This month, we take a simpler approach, including our rich-text editor in an HTML form submission. Unfortunately, it's still not obvious how we can pull this off, because HTML forms consist of <input> and <textarea> tags. Luckily, the Dojo team has taken this into consideration. Notice that we define a Dojo widget by its class, not by its tag type. This means we can attach the dojo-Editor class to anything, not only to an empty <div> tag. If we attach it to a <textarea>—which is a block element, just like <div>—our text editor will be attached to a textarea, which will be submitted to the server. In other words, we replace our <div> with:

<textarea name="text" class="dojo-Editor">
    Hello from the Dojo editor!

Listing 2 shows an example of how this might look when incorporated into a simple HTML form. When the contents of the form are sent to the server, all formatting is preserved using HTML tags. Your application will need to parse this HTML to understand any formatting that might appear in the text.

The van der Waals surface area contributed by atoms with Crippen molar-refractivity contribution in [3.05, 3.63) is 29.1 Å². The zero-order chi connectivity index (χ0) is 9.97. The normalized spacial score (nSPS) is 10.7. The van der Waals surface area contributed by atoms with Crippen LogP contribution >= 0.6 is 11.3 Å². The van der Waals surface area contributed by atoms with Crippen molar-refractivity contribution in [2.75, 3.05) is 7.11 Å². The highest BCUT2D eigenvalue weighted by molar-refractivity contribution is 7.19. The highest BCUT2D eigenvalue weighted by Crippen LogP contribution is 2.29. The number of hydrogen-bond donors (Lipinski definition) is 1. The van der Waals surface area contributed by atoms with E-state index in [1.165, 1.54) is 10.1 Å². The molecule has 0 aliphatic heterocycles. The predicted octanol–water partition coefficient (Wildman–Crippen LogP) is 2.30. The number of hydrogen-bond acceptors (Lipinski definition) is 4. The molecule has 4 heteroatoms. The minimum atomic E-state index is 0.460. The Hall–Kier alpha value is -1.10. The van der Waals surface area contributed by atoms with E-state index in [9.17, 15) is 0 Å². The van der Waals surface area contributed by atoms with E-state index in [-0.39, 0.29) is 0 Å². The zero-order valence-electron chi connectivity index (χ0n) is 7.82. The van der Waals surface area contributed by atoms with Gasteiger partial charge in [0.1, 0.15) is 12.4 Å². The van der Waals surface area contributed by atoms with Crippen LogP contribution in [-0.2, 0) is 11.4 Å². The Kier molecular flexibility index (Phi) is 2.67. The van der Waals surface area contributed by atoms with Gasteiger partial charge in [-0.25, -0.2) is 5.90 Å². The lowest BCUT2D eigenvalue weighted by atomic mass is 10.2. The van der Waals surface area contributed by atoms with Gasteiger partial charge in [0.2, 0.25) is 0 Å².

Of course, if your plan is to take the input text and simply display it in a Web browser, not much (if any) work is needed on your part. You can stick the input into a database and then retrieve it whenever it is needed. (I haven't checked into the security of this widget to make sure it is immune to cross-site scripting attacks, so you might want to investigate it further before simply accepting, storing and displaying user data.)


As you can already see, Dojo offers a wide variety of functions and doesn't take much effort to start using. But using many of the other widgets Dojo includes, such as an attractive DatePicker, requires that we use Dojo's sophisticated event handler, which we did not examine here. Next month, we will look at events in Dojo and how that package lets us incorporate special effects, Ajax and many more widgets into our Web applications.

Reuven M. Lerner, a longtime Web/database consultant, is a PhD candidate in Learning Sciences at Northwestern University in Evanston, Illinois. He currently lives with his wife and three children in Skokie, Illinois. You can read his Weblog at altneuland.lerner.co.il.

LJ Archive